For most authors, they never think of the marketing side because they are too busy working on writing the actual book, which is much more important, nor do they have the capital to go out and hire someone to do the marketing for them. So they take on the task and find themselves competing for the Wal-Mart customer rather than catering to the Macy’s loyalists. Let’s stop for a second and talk about what that means.

I am a big fan of Wal-Mart. It’s a great place to shop, and wonderful people work there, but we all need to be clear—we don’t shop there because of the great quality, we shop there for the price. Because Wal-Mart buys in indecent quantity, they are able to offer a significantly lower price to the consumer so they don’t need to worry about quality. They just need to keep the shelves full. Now, look at Macy’s. They don’t care about price. They focus on quality and the experience of the consumer. The Macy’s shopper doesn’t spend their time waiting for the flyer, they just go and buy. Price is not the decision point for them, it’s quality and experience. So, you have to ask yourself, which one are you? Are you a price point or do you give the reader a fantastic experience? That’s a tough question because it affects your entire marketing strategy, book positioning, and sadly, your book sales. So let’s ask the question.

As an author, do you deliver a fantastic experience to the reader? Do you want to have loyal readers that send you emails, post on your Facebook page and hound you on twitter wanting to know when your next book will be out? If the answer to either of these questions is yes, then you need to think about the experience and forget the price.

Now, I’m not saying that you should jump your price to over $8 an e-book like the traditionally published authors, because you don’t carry the same expenses nor do you have a publisher that is hungry to generate obscene revenue from your hard work. This is your baby. This is your money and only you know how best to price it, so price it that way.

I know there are a bunch of authors out there who believe the best way to sell their books is to drop to a .99 price. But can I ask you a question—what do you think when you walk into a dollar store? Are you there because you want the best quality or are you there because you want to get some inexpensive things? Yeah, I thought so. The same applies to when you give something away for free. You got something for nothing, so what is it really worth to you? I should be clear this does not apply to the books you give away for reviews because that is also a marketing activity and good reviews sell books. But if the reviewer sees that the price of the book is below the price of a McDonald’s meal, they don’t take it with much value.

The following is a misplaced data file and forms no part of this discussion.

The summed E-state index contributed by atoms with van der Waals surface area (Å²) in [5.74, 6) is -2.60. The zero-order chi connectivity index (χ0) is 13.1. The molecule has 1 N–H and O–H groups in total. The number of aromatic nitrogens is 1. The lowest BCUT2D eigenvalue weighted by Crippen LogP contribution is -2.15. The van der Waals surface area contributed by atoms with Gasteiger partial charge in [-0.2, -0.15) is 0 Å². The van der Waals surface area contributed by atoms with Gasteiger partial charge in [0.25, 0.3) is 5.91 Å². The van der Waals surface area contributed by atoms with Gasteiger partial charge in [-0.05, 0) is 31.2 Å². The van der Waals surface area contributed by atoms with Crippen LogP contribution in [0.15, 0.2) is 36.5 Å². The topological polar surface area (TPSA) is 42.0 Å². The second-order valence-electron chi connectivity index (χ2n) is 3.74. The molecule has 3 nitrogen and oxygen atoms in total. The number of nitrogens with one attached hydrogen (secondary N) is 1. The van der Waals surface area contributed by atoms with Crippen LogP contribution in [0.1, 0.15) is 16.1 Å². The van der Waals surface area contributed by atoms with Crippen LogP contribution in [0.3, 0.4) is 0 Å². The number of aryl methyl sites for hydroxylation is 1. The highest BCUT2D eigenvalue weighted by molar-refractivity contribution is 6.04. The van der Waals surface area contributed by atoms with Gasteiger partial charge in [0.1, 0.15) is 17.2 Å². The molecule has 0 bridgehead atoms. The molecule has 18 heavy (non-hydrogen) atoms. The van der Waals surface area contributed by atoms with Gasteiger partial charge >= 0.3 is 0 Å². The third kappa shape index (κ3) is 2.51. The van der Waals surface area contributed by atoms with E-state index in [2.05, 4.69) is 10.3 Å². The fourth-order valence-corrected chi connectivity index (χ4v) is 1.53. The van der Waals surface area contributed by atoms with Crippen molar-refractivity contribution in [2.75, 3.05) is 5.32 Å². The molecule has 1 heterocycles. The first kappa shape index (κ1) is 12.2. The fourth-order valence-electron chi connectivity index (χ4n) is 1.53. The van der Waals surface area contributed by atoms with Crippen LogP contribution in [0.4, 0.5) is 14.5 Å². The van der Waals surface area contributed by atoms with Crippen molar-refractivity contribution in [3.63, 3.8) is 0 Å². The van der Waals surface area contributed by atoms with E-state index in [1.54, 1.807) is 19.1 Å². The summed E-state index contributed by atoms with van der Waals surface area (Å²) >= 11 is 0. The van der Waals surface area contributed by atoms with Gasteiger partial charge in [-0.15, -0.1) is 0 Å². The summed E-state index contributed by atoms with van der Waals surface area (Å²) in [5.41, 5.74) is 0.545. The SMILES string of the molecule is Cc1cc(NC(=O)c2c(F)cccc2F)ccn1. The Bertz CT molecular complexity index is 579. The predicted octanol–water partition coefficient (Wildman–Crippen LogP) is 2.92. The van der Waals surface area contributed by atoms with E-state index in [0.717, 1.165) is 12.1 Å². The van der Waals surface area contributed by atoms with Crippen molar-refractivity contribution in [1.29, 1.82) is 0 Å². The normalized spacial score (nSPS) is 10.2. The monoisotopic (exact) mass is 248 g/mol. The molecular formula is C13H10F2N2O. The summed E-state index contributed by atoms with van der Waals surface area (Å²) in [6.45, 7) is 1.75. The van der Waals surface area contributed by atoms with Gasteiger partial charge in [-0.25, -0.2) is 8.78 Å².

So I leave you this week with this question—as an author, are you Wal-Mart or Macy’s?

1x1.trans Macy’s or Wal Mart—Which Are You?

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About the Author
When people talk about Khalid Muhammad, they talk about an entrepreneur who has helped others build their dreams and businesses. They talk about a teacher, who is dedicated to his students, both inside and outside the classroom, and they return the dedication tenfold. Now, they talk about the author, who has written a fast-paced, action-packed spy thriller about Pakistan, the politics, the Army and terrorism.

Born in Pakistan’s troubled Swat Valley, educated and raised in the United States, Khalid returned to Pakistan almost 17 years ago and fell in love with his country.

You can find more information about Khalid and his novel at agencyrules.com, on Facebook and on Twitter.

1x1.trans Macy’s or Wal Mart—Which Are You?

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It’s Spring—Time to Kill Some Zombies!

1x1.trans It’s Spring—Time to Kill Some Zombies!Wow, I thought this day would never come! Sorry, it’s just that I’ve been slaving away since last fall, trying to cook up a killer sequel to my zombie novel, Tell Me When I’m Dead. When I started on this journey over a year ago, along with Dave, Holly, Warnick and the others, I imagined that a story about an antihero forced to confront a plague of flesh-eating “draggers” in his little town of Tres Marias would essentially be a one-off—a roller coaster to hell that would explode into a fireball. Let the poor guy suffer, save his wife, kill the bad guys who, in the midst of the terror and the mayhem, want to take over the world. Then send him home.

The problem was, once I got through the craziness of twenty-seven chapters of running, fighting and killing, I realized that there was still so much to tell. How did the outbreak begin? Would those responsible ever be brought to justice? I just had to start a second book. Well, now that it’s finished, I can assure you, it’s going to be even darker and more hellish.